The light should mingle with others like that of a star, but the person should stay aloof. As said previously, “padma-patram-ivāmbhasā” — one should be in the world, and yet not attached to it. That is being kūṭastha. Such a man is “yukta” — he is established in yoga. Gold and stone mean the same to him
The Method of Dhyāna
A yogi brings his senses under his control, learns to distinguish between Ātma and anātma and practises it in this world as much as possible, and is at peace.
yogī yuñjīta satatam ātmānaṃ rahasi sthitaḥ।
ekākī yata-cittātmā nirāśīr-aparigrahaḥ॥ BG 6.10
“He always unites his mind with the ātmā. He keeps his mind under control. He does not worry about earning or enjoying. He sits alone in a private place and immerses himself in dhyāna, thinking about the nature of the ātmā”.
tatraikāgraṃ manaḥ kṛtvā yata-cittendriya-kriyaḥ।
upaviśyāsane yuñjyāt yogamātma-viśuddhaye॥ BG 6.12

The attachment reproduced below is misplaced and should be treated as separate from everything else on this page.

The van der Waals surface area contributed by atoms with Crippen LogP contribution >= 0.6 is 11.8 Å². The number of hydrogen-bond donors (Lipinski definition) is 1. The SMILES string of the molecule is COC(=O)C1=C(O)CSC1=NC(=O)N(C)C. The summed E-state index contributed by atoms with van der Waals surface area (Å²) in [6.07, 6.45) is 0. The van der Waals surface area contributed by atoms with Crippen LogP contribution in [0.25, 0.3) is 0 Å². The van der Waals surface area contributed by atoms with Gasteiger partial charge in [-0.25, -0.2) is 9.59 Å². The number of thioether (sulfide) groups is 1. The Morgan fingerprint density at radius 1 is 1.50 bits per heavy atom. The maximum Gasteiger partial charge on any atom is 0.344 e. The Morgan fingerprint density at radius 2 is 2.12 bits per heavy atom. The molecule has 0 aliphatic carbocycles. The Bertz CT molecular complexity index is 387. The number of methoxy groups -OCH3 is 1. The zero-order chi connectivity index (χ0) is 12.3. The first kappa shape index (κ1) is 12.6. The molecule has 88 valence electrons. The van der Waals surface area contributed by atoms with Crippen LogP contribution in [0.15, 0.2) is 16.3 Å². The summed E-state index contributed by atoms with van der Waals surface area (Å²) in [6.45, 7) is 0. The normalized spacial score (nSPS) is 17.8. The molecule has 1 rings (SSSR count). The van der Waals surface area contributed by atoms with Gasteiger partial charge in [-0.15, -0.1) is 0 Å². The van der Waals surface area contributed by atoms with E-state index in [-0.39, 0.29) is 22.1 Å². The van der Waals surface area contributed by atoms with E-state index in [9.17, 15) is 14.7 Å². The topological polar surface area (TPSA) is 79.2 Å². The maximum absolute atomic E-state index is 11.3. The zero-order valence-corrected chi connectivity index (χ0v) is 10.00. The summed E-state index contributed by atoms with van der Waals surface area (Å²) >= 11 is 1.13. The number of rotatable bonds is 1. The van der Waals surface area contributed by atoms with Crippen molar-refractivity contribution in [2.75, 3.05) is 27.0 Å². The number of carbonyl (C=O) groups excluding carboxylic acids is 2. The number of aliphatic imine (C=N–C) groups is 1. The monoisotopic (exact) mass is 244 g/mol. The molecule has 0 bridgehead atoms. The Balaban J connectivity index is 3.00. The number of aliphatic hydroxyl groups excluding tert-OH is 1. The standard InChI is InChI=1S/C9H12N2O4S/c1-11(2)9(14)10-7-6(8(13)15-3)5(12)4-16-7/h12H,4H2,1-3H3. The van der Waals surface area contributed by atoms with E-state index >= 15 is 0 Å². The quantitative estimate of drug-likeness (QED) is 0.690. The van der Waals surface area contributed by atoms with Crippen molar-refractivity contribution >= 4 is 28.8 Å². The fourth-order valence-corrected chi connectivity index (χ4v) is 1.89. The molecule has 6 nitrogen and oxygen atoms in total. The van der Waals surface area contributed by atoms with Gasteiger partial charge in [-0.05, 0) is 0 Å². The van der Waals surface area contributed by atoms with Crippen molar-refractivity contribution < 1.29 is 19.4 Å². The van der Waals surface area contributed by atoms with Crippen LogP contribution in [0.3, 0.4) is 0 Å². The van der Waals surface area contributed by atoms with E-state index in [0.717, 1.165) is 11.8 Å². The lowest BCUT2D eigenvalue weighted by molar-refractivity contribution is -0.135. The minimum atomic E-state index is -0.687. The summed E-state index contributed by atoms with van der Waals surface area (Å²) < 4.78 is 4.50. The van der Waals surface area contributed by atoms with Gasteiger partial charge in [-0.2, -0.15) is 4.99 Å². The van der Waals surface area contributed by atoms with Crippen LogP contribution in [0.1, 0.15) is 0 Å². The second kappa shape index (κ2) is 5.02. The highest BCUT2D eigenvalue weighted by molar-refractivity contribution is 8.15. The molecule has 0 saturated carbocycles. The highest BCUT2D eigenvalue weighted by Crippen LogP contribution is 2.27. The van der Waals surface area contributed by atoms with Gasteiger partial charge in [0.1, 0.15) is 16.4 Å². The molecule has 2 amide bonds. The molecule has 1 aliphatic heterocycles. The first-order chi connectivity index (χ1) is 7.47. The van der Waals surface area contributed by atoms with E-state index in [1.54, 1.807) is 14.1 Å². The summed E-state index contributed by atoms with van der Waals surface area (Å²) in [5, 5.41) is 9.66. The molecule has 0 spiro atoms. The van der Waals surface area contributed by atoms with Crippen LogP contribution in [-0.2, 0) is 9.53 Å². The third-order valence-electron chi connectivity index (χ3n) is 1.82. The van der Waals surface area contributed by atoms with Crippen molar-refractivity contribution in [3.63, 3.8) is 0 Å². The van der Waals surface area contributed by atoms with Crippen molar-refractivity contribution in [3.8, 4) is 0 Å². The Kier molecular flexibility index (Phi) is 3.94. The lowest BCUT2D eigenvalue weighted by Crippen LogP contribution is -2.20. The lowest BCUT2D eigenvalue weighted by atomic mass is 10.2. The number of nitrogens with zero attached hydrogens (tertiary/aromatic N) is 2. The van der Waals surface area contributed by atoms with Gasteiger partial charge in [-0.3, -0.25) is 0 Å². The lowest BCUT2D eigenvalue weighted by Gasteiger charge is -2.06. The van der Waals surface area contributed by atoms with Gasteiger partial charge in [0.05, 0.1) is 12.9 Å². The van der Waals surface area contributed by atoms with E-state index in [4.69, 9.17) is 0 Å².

Dhyāna should be performed in a clean place. The seat should be firm. It should neither be too high nor too low. The flow of light and wind should not agitate but be calming. Sitting in such a place, one should focus his mind.
It is said that yoga should be practised while sitting. Even the Brahmasūtra says — "āsīnas-sambhavāt" (Brahmasūtra 4.1.7). Why should it not be done while walking? Of course, it can be done while walking if it is possible, but it is not possible! When we are walking, we constantly think about where we step next. If we meditate while lying down, we might fall asleep. We should therefore sit calmly to perform dhyāna. "yatraikāgratā tatrāviśeṣāt" — one should sit wherever the mind can concentrate. A place where the mind is calm and unlikely to wander is the right place for dhyāna.
To be continued...
The present series is a modern English translation of DVG’s Kendra Sahitya Akademi Award-winning work, Bhagavad-gītā-tātparya or Jīvana-dharma-yoga. The translators wish to express their thanks to Śatāvadhāni R Ganesh for his valuable feedback and to Hari Ravikumar for his astute edits.